The Reserve Bank of India (RBI) banking ban on cryptocurrencies in India is having less impact than the government anticipated as more exchanges go back to work.
Three exchanges have announced the return of Indian rupee (INR) deposits, contrary to the government ruling in July, which effectively removed INR deposits and made withdrawals illegal. Petitions against the current ruling are up for Supreme Court scrutiny later next week. On 12 September, Koinex announced rupee deposits and withdrawals were now back in operation at their exchange, referring, rather romantically, to the “old times”:
“We are happy to announce the revival of INR in the crypto universe through a new peer-to-peer deposit and withdrawal mechanism for INR transactions… Just like the old times, users will be able to deposit and withdraw funds directly from their INR wallets.”
Another exchange, Coindelta, is back to business as usual too with an equally folksy announcement on their website:
“We have resumed back the INR deposits and withdrawals on Coindelta. Not only this, your old favorite INR markets are back where you can trade with your INR.”
Two other platforms, Koindesk and Giottus, are back too, the latter with a peer-to-peer (P2P) system, allowing its users to withdraw rupees. P2P has become a way that many exchanges have developed for their own homemade way of operating. Exchanges now using a P2P system for accessing and spending their rupees include WazirX, Intashift, and Coind.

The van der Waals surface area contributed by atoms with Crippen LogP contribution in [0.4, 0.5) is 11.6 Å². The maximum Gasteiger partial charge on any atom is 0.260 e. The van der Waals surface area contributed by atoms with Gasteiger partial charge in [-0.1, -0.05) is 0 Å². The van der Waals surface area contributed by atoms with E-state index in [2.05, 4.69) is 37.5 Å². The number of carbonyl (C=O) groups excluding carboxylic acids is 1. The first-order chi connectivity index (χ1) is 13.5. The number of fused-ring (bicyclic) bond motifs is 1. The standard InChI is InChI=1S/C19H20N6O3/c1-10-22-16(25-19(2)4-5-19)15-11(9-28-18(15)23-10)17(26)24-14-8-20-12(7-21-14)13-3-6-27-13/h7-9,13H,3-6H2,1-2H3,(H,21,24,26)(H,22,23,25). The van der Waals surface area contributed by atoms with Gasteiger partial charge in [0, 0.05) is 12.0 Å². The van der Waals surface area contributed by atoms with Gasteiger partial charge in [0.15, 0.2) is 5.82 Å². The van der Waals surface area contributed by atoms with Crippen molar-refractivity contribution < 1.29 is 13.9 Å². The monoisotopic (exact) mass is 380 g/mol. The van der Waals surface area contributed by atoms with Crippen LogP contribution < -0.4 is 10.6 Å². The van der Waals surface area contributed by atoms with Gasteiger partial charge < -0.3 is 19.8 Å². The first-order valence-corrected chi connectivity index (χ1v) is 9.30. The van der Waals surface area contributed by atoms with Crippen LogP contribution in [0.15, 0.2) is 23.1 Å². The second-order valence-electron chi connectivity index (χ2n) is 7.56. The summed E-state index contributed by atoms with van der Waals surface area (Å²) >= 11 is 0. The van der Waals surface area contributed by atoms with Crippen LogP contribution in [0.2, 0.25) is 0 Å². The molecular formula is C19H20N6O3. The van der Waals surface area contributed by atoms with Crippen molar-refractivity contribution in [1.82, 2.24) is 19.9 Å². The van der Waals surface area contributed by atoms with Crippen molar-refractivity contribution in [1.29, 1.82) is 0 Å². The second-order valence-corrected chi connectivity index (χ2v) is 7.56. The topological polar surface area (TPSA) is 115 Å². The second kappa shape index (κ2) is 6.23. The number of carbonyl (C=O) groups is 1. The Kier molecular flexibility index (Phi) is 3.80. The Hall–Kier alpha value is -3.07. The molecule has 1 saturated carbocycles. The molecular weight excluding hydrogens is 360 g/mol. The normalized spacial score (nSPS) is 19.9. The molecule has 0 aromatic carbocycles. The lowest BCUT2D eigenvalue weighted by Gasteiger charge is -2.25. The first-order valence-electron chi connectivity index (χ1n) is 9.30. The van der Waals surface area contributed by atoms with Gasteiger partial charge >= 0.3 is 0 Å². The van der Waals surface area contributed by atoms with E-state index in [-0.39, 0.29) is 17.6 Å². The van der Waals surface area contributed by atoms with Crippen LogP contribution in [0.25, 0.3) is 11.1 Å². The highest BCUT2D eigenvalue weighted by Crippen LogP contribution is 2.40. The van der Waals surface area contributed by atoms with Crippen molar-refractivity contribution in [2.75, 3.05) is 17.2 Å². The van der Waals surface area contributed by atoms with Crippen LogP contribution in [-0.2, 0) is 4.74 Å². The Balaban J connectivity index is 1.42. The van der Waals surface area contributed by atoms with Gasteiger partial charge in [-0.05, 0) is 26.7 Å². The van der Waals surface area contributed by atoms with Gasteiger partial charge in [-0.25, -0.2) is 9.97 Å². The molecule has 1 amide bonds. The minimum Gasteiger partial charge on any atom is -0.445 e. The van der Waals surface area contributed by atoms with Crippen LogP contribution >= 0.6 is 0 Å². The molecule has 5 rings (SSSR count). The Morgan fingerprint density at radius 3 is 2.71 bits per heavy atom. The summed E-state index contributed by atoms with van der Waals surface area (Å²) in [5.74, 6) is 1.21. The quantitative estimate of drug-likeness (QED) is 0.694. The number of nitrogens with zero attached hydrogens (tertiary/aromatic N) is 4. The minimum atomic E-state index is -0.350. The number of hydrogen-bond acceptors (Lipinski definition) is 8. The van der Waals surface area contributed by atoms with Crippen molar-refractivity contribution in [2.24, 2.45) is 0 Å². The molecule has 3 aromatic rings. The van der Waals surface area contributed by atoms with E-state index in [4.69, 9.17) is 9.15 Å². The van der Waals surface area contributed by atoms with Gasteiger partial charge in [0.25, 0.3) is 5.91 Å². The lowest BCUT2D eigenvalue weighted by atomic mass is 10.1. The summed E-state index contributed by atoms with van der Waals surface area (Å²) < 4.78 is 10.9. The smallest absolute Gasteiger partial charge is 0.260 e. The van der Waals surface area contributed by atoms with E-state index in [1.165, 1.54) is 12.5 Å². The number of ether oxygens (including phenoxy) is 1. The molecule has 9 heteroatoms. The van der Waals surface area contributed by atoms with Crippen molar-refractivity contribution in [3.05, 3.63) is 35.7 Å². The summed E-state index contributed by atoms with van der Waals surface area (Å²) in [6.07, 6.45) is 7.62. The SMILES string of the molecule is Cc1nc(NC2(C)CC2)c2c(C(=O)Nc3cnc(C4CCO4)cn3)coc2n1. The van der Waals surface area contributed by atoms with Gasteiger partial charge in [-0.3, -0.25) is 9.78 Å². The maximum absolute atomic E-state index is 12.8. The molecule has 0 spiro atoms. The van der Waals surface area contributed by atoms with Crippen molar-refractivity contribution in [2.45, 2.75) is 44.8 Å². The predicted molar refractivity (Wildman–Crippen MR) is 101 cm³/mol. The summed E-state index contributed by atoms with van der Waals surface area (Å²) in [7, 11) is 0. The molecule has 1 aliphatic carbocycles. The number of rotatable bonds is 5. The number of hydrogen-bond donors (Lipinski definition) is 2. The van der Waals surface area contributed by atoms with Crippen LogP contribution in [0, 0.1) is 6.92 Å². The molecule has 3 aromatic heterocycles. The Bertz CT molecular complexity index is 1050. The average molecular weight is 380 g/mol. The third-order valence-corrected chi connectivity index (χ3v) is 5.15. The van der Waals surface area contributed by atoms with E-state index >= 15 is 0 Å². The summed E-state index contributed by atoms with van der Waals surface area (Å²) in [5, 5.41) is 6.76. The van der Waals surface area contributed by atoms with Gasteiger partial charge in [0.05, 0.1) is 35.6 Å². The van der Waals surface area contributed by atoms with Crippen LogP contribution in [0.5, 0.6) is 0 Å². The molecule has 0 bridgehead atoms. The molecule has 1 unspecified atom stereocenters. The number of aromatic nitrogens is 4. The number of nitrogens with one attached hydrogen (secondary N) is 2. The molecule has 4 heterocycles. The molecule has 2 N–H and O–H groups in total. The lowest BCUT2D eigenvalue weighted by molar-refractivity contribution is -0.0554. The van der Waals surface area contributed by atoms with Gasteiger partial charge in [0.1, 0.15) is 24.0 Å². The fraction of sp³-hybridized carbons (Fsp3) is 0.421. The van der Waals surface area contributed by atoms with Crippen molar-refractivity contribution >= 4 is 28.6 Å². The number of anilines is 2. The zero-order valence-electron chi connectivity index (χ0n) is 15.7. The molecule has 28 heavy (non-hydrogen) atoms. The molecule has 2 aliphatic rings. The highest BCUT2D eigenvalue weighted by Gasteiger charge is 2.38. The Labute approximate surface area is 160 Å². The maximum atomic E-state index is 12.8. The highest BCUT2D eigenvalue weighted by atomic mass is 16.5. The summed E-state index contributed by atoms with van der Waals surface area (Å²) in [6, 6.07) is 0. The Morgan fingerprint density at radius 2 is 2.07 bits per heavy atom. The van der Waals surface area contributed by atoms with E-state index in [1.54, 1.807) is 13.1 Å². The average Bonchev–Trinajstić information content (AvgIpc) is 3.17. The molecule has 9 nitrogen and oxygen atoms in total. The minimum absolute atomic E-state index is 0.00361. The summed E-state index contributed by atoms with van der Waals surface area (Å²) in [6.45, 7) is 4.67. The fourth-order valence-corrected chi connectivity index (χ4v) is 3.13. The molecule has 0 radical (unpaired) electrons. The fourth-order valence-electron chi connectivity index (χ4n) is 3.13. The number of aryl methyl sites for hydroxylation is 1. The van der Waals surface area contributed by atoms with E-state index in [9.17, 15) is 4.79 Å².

WazirX head Nischal Shetty suggested that the exchange was seeing more that one match per minute through its P2P facility, with trading increasing daily, proving that crypto is very much alive and well on the subcontinent.
Rahul Chitale of Instashift said: “Since the last set of RBI-related developments in the past couple of months, we have continued to see strong 20-25% growth in trading volumes month on month over the last 2 quarters of our operation.”
In the meantime, Dabba growths in strength, profiting from the RBI ban. Working via the messaging app Telegram, with money as cash routed through the various channels in the hawala system. The money then passes either officially or unofficially to the foreign account where Bitcoins are transacted. Payment is then made in cash or check and the deal is done: no exchange, no Indian bank.
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